Monday Morning Hangover: Capitol Bikeshare or: I Learned to Stop Worrying and Love the Walk of Shame
A couple of months ago, DC rebooted their Metro-Bikes program with Capitol Bikeshare. You may remember the old program if you ever used Foggy Bottom Metro station or were on the south side of the National Portrait Gallery as I honestly believe those were the only two locations that I ever saw bike stands; fortunately, Capitol Bikeshare was rolled out properly and in force — not only can you find bike stands outside or near most metro stations within the district, but they are also near those Metro-No-Man’s-Land areas such as 14th and P NW, Adams Morgan, etc.
So why is this making the Monday Morning Hangover? Because most of us have woken up from a long night and found ourselves at someone else’s place. Here’s where Cap Bikes can step in:
1) Biking is faster than walking. Hopefully, it’s a Saturday morning, so you have some time to walk if necessary, but that’s not always the case, and you may need to find your way home quickly to get ready for work (may help if you have a Batsuit and can just skip the trip home). Plus, we all know there is an inverse relationship between “ambling about the streets in the morning while dressed for the previous evening” time and our pride, and biking will help you cut down that ambling time…
2) More secure than taking your own bike. I understand the initial thought of “Well, why don’t you just take your own bike out?” Simple: unless you are planning on going home with either a fellow biker or someone with a “big trunk because you’re going to put your bike in it,” you will face the potentially awkward situation of walking with your bike to your side and your hook-up on the other. Now, I’m a very considerate guy who can be quite spiteful when others aren’t considerate, so I don’t really like the feeling of taking up a whole sidewalk with my bike, myself, and my hook-up. Finally, with Capitol Bikeshare, you don’t have to worry about whether your bike is safe outside the bar, brothel, apartment, ghetto, etc.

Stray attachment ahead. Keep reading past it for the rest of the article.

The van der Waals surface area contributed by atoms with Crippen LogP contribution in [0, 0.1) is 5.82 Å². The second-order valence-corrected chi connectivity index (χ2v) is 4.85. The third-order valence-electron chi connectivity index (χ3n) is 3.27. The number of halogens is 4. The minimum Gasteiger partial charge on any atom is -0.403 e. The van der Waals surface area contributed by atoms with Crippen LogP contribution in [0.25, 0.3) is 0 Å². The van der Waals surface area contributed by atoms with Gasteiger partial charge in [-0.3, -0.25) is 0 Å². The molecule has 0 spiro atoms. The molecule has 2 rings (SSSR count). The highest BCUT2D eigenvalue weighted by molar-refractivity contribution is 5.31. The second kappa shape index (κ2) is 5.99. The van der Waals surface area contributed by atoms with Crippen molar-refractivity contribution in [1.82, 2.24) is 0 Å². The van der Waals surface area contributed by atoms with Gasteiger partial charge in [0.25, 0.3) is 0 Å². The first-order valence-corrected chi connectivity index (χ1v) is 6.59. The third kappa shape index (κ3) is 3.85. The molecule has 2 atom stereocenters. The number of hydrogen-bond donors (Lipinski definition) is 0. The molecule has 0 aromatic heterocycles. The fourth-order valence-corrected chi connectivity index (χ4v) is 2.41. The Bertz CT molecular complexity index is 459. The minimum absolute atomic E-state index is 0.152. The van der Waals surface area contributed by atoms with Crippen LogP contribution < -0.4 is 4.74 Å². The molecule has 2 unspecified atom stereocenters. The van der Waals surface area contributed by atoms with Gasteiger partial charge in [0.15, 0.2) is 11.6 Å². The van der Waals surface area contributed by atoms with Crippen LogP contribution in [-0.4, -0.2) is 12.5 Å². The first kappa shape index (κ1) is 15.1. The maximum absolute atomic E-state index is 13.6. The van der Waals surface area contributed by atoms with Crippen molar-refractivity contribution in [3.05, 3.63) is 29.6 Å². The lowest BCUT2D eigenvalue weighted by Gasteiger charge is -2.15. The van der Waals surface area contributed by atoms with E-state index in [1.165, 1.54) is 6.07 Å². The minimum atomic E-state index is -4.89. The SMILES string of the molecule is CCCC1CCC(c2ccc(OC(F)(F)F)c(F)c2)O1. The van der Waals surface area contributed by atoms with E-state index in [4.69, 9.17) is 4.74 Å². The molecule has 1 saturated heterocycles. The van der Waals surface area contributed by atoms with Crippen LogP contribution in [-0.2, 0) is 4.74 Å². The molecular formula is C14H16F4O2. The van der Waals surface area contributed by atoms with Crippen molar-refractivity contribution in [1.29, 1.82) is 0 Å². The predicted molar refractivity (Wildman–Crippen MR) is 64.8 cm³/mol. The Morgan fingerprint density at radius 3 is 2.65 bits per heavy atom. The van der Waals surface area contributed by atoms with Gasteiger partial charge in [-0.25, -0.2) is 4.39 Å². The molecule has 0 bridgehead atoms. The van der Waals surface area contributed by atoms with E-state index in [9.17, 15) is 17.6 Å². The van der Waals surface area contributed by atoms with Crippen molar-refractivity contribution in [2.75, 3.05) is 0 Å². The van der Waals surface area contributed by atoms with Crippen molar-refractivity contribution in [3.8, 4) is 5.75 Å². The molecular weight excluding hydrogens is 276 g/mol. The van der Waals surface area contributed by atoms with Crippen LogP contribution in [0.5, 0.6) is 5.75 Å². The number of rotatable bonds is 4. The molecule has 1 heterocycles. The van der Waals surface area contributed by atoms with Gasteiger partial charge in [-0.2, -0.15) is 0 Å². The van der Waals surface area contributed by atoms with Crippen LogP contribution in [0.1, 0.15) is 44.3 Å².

3) Capitol Bikes are cheaper than a taxi. In the morning (aka business rush hour), most DC taxis are focused on getting the most bang for their buck, and since they charge $3.00 just for the initial ride, they want to go where the largest turnover is — downtown. Consequently, it can be difficult to find a taxi in a residential area, and once you find one, it might be necessary to argue that they have to take you to your destination since it will often be a long-er trip than some lazy ass who wants to go from Dupont Circle to K St. This whole process can be skipped by using Capitol Bikeshare where, after the initial membership fee of $75 per year, your first 30 minutes on a bike is free. But what if you can’t make it from A to B in 30 minutes? Just pass another Cap Bike stand and trade bikes. Plus, I have literally seen the bike van place bikes in high-turnover areas to help balance/maintain access.
4) Exercise helps beat a hangover. In my first post, I discussed my ways to beat a hangover while in a professional setting. Honestly, your best bet is fresh air and exercise, both of which you get while biking home/escaping from the night before. Maybe I’m a bit masochistic, but I find that forcing myself to exercise by biking home hungover is a way to repent from my previous night’s sins.